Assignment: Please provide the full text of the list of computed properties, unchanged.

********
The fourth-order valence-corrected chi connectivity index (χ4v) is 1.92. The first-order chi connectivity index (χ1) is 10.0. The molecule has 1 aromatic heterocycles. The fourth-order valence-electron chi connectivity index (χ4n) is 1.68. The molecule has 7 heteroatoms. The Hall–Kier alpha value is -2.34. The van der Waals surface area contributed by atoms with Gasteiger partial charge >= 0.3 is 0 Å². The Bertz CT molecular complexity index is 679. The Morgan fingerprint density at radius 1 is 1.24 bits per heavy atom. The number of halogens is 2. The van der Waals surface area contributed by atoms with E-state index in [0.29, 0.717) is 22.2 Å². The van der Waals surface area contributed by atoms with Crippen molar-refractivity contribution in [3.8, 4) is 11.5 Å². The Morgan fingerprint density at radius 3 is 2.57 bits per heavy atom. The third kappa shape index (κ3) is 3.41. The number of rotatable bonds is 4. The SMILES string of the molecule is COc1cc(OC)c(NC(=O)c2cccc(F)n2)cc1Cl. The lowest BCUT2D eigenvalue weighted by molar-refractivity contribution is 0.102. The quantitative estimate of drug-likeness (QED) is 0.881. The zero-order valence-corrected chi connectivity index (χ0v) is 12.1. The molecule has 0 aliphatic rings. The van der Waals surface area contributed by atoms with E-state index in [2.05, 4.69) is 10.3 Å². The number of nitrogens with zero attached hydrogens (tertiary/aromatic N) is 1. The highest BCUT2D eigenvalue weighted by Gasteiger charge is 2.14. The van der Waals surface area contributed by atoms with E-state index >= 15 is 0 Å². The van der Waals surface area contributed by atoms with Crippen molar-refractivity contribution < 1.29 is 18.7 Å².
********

The fourth-order valence-corrected chi connectivity index (χ4v) is 1.92. The first-order chi connectivity index (χ1) is 10.0. The molecule has 1 aromatic heterocycles. The fourth-order valence-electron chi connectivity index (χ4n) is 1.68. The molecule has 7 heteroatoms. The Hall–Kier alpha value is -2.34. The van der Waals surface area contributed by atoms with Gasteiger partial charge >= 0.3 is 0 Å². The Bertz CT molecular complexity index is 679. The Morgan fingerprint density at radius 1 is 1.24 bits per heavy atom. The number of halogens is 2. The van der Waals surface area contributed by atoms with E-state index in [0.29, 0.717) is 22.2 Å². The van der Waals surface area contributed by atoms with Crippen molar-refractivity contribution in [3.8, 4) is 11.5 Å². The Morgan fingerprint density at radius 3 is 2.57 bits per heavy atom. The third kappa shape index (κ3) is 3.41. The number of rotatable bonds is 4. The SMILES string of the molecule is COc1cc(OC)c(NC(=O)c2cccc(F)n2)cc1Cl. The lowest BCUT2D eigenvalue weighted by molar-refractivity contribution is 0.102. The quantitative estimate of drug-likeness (QED) is 0.881. The zero-order valence-corrected chi connectivity index (χ0v) is 12.1. The molecule has 0 aliphatic rings. The van der Waals surface area contributed by atoms with E-state index in [2.05, 4.69) is 10.3 Å². The number of nitrogens with zero attached hydrogens (tertiary/aromatic N) is 1. The highest BCUT2D eigenvalue weighted by Gasteiger charge is 2.14. The van der Waals surface area contributed by atoms with E-state index >= 15 is 0 Å². The van der Waals surface area contributed by atoms with Crippen molar-refractivity contribution < 1.29 is 18.7 Å².